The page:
Priorities in offloading the diabetic foot
Article first published online: 23 JAN 2012
Copyright © 2012 John Wiley & Sons, Ltd.
Diabetes/Metabolism Research and Reviews
Supplement: Proceedings of the 6th International Symposium on the Diabetic Foot, May 10–14, 2011, Noordwijkerhout, The Netherlands
Volume 28, Issue Supplement S1, pages 54–59, February 2012
How to Cite
Bus, S. A. (2012), Priorities in offloading the diabetic foot. Diabetes Metab. Res. Rev., 28: 54–59. doi: 10.1002/dmrr.2240
- Issue published online: 23 JAN 2012
- Article first published online: 23 JAN 2012
- Manuscript Accepted: 11 OCT 2011
- Manuscript Revised: 6 OCT 2011
- Manuscript Received: 26 JUL 2011
- diabetic foot;
- plantar pressure;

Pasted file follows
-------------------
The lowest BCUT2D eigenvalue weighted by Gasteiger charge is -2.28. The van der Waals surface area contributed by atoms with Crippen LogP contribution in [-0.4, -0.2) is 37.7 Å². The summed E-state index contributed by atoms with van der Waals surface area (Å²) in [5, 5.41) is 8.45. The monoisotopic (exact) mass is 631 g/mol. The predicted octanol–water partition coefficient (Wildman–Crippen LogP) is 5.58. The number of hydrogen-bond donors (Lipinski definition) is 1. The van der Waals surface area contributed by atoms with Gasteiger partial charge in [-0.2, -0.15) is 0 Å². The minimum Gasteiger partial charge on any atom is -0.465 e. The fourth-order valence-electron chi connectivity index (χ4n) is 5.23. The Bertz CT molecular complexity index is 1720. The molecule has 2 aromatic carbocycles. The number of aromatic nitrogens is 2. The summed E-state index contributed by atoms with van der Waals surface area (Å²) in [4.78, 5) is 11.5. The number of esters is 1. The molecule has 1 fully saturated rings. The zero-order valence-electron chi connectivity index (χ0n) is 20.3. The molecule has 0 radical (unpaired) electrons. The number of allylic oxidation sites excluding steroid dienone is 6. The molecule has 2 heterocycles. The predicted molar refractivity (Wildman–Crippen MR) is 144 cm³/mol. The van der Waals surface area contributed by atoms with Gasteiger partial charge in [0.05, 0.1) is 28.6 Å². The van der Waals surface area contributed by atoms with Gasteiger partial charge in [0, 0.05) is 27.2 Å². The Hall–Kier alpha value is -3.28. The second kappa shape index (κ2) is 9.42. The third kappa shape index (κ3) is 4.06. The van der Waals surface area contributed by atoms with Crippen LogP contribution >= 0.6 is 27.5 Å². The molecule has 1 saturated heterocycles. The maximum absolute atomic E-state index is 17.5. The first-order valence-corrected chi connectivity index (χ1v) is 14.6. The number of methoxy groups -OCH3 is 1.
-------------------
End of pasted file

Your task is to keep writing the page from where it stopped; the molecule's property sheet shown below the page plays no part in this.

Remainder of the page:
Biomechanical factors play an important role in diabetic foot disease. Reducing high foot pressures (i.e. offloading) is one of the main goals in healing and preventing foot ulceration. Evidence-based guidelines show the strong association between the efficacy to offload the foot and clinical outcome. However, several aspects related to offloading are underexposed. First, in the management of foot complications, offloading is mostly studied as a single entity, whereas it should be analysed in a broader perspective of contributing factors to better predict clinical outcome. This includes assessment of patient behavioural factors such as type and intensity of daily physical activity and adherence to prescribed treatment. Second, a large gap exists between evidence-based recommendations and clinical practice in the use of offloading for ulcer treatment, and this gap needs to be bridged. Possible ways to achieve this are discussed in this article. Third, our knowledge about the efficacy and role of offloading in treating complicated and non-plantar neuropathic foot ulcers needs to be expanded because these ulcers currently dominate presentation in multidisciplinary foot practice. Finally, foot ulcer prevention is underexposed when compared with ulcer treatment. Prevention requires a larger focus, in particular regarding the efficacy of therapeutic footwear and its relative role in comparison with other preventative strategies. These priorities need the attention of clinicians, scientists and professional societies to improve our understanding of offloading and to improve clinical outcome in the management of the diabetic foot. Copyright © 2012 John Wiley & Sons, Ltd.